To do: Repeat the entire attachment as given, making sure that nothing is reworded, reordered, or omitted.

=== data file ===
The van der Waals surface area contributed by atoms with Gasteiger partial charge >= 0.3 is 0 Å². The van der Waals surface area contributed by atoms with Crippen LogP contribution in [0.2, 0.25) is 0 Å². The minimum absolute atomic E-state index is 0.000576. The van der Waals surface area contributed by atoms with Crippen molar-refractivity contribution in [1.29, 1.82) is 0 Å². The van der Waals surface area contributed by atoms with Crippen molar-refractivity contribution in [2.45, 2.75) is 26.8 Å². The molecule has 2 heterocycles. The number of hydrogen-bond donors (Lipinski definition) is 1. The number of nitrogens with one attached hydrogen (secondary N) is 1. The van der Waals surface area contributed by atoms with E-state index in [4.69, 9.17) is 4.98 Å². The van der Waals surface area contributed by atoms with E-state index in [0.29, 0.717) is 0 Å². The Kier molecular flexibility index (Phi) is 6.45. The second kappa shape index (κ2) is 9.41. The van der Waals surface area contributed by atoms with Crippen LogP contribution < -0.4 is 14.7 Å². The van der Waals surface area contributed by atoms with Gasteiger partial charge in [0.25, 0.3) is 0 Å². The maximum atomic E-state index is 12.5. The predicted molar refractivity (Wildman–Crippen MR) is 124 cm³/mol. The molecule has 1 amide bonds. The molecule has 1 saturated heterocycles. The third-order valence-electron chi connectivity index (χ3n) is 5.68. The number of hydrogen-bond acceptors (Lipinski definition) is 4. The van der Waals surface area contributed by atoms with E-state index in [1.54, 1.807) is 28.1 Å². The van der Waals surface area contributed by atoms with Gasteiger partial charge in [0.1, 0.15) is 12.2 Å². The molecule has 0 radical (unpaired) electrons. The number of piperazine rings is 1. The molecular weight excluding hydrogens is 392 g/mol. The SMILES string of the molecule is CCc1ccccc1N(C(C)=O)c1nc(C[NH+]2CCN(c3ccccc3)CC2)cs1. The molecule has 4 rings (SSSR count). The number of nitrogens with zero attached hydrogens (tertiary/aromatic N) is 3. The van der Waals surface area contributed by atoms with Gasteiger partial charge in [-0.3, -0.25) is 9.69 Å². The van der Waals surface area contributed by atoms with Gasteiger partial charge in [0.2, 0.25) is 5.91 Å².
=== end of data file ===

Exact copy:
The van der Waals surface area contributed by atoms with Gasteiger partial charge >= 0.3 is 0 Å². The van der Waals surface area contributed by atoms with Crippen LogP contribution in [0.2, 0.25) is 0 Å². The minimum absolute atomic E-state index is 0.000576. The van der Waals surface area contributed by atoms with Crippen molar-refractivity contribution in [1.29, 1.82) is 0 Å². The van der Waals surface area contributed by atoms with Crippen molar-refractivity contribution in [2.45, 2.75) is 26.8 Å². The molecule has 2 heterocycles. The number of hydrogen-bond donors (Lipinski definition) is 1. The number of nitrogens with one attached hydrogen (secondary N) is 1. The van der Waals surface area contributed by atoms with E-state index in [4.69, 9.17) is 4.98 Å². The van der Waals surface area contributed by atoms with E-state index in [0.29, 0.717) is 0 Å². The Kier molecular flexibility index (Phi) is 6.45. The second kappa shape index (κ2) is 9.41. The van der Waals surface area contributed by atoms with Crippen LogP contribution < -0.4 is 14.7 Å². The van der Waals surface area contributed by atoms with Gasteiger partial charge in [0.25, 0.3) is 0 Å². The maximum atomic E-state index is 12.5. The predicted molar refractivity (Wildman–Crippen MR) is 124 cm³/mol. The molecule has 1 amide bonds. The molecule has 1 saturated heterocycles. The third-order valence-electron chi connectivity index (χ3n) is 5.68. The number of hydrogen-bond acceptors (Lipinski definition) is 4. The van der Waals surface area contributed by atoms with E-state index in [1.54, 1.807) is 28.1 Å². The van der Waals surface area contributed by atoms with Gasteiger partial charge in [0.1, 0.15) is 12.2 Å². The molecule has 0 radical (unpaired) electrons. The number of piperazine rings is 1. The molecular weight excluding hydrogens is 392 g/mol. The SMILES string of the molecule is CCc1ccccc1N(C(C)=O)c1nc(C[NH+]2CCN(c3ccccc3)CC2)cs1. The molecule has 4 rings (SSSR count). The number of nitrogens with zero attached hydrogens (tertiary/aromatic N) is 3. The van der Waals surface area contributed by atoms with Gasteiger partial charge in [-0.3, -0.25) is 9.69 Å². The van der Waals surface area contributed by atoms with Gasteiger partial charge in [0.2, 0.25) is 5.91 Å².